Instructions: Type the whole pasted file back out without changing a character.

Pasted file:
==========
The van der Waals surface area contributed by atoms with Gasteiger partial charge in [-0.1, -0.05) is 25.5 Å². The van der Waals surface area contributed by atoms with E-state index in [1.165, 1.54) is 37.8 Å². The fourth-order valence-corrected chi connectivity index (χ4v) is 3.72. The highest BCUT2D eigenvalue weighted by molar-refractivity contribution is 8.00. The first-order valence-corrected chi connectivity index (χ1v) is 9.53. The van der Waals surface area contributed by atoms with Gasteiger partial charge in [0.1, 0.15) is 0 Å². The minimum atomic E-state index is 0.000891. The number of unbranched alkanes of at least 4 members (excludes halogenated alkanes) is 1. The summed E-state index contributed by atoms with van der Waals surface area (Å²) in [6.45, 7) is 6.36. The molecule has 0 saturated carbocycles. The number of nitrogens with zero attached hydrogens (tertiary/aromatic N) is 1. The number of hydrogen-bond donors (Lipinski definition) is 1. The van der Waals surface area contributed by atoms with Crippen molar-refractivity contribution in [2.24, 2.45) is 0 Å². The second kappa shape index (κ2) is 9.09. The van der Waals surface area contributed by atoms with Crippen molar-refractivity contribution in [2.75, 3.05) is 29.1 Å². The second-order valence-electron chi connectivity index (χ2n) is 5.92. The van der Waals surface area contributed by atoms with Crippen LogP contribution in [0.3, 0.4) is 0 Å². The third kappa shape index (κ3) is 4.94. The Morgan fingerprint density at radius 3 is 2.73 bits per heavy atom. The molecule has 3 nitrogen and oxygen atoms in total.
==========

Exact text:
The van der Waals surface area contributed by atoms with Gasteiger partial charge in [-0.1, -0.05) is 25.5 Å². The van der Waals surface area contributed by atoms with E-state index in [1.165, 1.54) is 37.8 Å². The fourth-order valence-corrected chi connectivity index (χ4v) is 3.72. The highest BCUT2D eigenvalue weighted by molar-refractivity contribution is 8.00. The first-order valence-corrected chi connectivity index (χ1v) is 9.53. The van der Waals surface area contributed by atoms with Gasteiger partial charge in [0.1, 0.15) is 0 Å². The minimum atomic E-state index is 0.000891. The number of unbranched alkanes of at least 4 members (excludes halogenated alkanes) is 1. The summed E-state index contributed by atoms with van der Waals surface area (Å²) in [6.45, 7) is 6.36. The molecule has 0 saturated carbocycles. The number of nitrogens with zero attached hydrogens (tertiary/aromatic N) is 1. The number of hydrogen-bond donors (Lipinski definition) is 1. The van der Waals surface area contributed by atoms with Crippen molar-refractivity contribution in [2.24, 2.45) is 0 Å². The second kappa shape index (κ2) is 9.09. The van der Waals surface area contributed by atoms with Crippen molar-refractivity contribution in [2.75, 3.05) is 29.1 Å². The second-order valence-electron chi connectivity index (χ2n) is 5.92. The van der Waals surface area contributed by atoms with Crippen LogP contribution in [0.3, 0.4) is 0 Å². The third kappa shape index (κ3) is 4.94. The Morgan fingerprint density at radius 3 is 2.73 bits per heavy atom. The molecule has 3 nitrogen and oxygen atoms in total.